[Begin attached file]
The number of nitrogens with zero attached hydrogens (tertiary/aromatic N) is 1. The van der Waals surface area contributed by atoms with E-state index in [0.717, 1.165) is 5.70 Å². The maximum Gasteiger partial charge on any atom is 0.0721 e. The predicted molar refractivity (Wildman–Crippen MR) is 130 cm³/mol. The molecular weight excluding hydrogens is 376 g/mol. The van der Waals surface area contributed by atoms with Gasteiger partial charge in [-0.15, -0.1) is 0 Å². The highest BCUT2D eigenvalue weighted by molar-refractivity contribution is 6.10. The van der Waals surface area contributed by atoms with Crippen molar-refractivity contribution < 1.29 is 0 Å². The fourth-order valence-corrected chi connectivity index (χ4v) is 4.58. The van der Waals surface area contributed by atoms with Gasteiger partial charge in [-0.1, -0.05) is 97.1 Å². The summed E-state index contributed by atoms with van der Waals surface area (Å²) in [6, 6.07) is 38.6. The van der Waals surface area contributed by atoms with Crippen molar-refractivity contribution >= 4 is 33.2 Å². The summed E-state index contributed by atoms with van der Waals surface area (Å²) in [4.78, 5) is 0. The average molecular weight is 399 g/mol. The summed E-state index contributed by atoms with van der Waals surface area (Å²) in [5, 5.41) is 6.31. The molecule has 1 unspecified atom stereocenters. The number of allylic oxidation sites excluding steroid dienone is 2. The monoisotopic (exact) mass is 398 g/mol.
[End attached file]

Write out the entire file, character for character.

The number of nitrogens with zero attached hydrogens (tertiary/aromatic N) is 1. The van der Waals surface area contributed by atoms with E-state index in [0.717, 1.165) is 5.70 Å². The maximum Gasteiger partial charge on any atom is 0.0721 e. The predicted molar refractivity (Wildman–Crippen MR) is 130 cm³/mol. The molecular weight excluding hydrogens is 376 g/mol. The van der Waals surface area contributed by atoms with Gasteiger partial charge in [-0.15, -0.1) is 0 Å². The highest BCUT2D eigenvalue weighted by molar-refractivity contribution is 6.10. The van der Waals surface area contributed by atoms with Crippen molar-refractivity contribution < 1.29 is 0 Å². The fourth-order valence-corrected chi connectivity index (χ4v) is 4.58. The van der Waals surface area contributed by atoms with Gasteiger partial charge in [-0.1, -0.05) is 97.1 Å². The summed E-state index contributed by atoms with van der Waals surface area (Å²) in [6, 6.07) is 38.6. The van der Waals surface area contributed by atoms with Crippen molar-refractivity contribution >= 4 is 33.2 Å². The summed E-state index contributed by atoms with van der Waals surface area (Å²) in [4.78, 5) is 0. The average molecular weight is 399 g/mol. The summed E-state index contributed by atoms with van der Waals surface area (Å²) in [5, 5.41) is 6.31. The molecule has 1 unspecified atom stereocenters. The number of allylic oxidation sites excluding steroid dienone is 2. The monoisotopic (exact) mass is 398 g/mol.